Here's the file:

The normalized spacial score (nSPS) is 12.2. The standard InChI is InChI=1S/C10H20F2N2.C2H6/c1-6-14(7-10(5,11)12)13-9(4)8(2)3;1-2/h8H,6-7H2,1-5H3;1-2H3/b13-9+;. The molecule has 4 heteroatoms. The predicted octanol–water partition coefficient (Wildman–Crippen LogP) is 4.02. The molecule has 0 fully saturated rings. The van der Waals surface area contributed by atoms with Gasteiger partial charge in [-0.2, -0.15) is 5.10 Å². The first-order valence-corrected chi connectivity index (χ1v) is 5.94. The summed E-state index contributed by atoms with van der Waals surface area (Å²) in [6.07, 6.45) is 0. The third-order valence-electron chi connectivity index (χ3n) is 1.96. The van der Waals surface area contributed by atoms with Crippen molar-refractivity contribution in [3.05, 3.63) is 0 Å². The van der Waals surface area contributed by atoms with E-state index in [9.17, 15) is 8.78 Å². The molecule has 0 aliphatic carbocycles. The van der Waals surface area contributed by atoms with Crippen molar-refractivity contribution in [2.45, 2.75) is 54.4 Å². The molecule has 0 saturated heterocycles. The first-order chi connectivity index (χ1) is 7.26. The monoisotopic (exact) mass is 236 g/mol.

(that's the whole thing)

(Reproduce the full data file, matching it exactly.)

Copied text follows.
The normalized spacial score (nSPS) is 12.2. The standard InChI is InChI=1S/C10H20F2N2.C2H6/c1-6-14(7-10(5,11)12)13-9(4)8(2)3;1-2/h8H,6-7H2,1-5H3;1-2H3/b13-9+;. The molecule has 4 heteroatoms. The predicted octanol–water partition coefficient (Wildman–Crippen LogP) is 4.02. The molecule has 0 fully saturated rings. The van der Waals surface area contributed by atoms with Gasteiger partial charge in [-0.2, -0.15) is 5.10 Å². The first-order valence-corrected chi connectivity index (χ1v) is 5.94. The summed E-state index contributed by atoms with van der Waals surface area (Å²) in [6.07, 6.45) is 0. The third-order valence-electron chi connectivity index (χ3n) is 1.96. The van der Waals surface area contributed by atoms with Crippen molar-refractivity contribution in [3.05, 3.63) is 0 Å². The van der Waals surface area contributed by atoms with E-state index in [9.17, 15) is 8.78 Å². The molecule has 0 aliphatic carbocycles. The van der Waals surface area contributed by atoms with Crippen molar-refractivity contribution in [2.45, 2.75) is 54.4 Å². The molecule has 0 saturated heterocycles. The first-order chi connectivity index (χ1) is 7.26. The monoisotopic (exact) mass is 236 g/mol.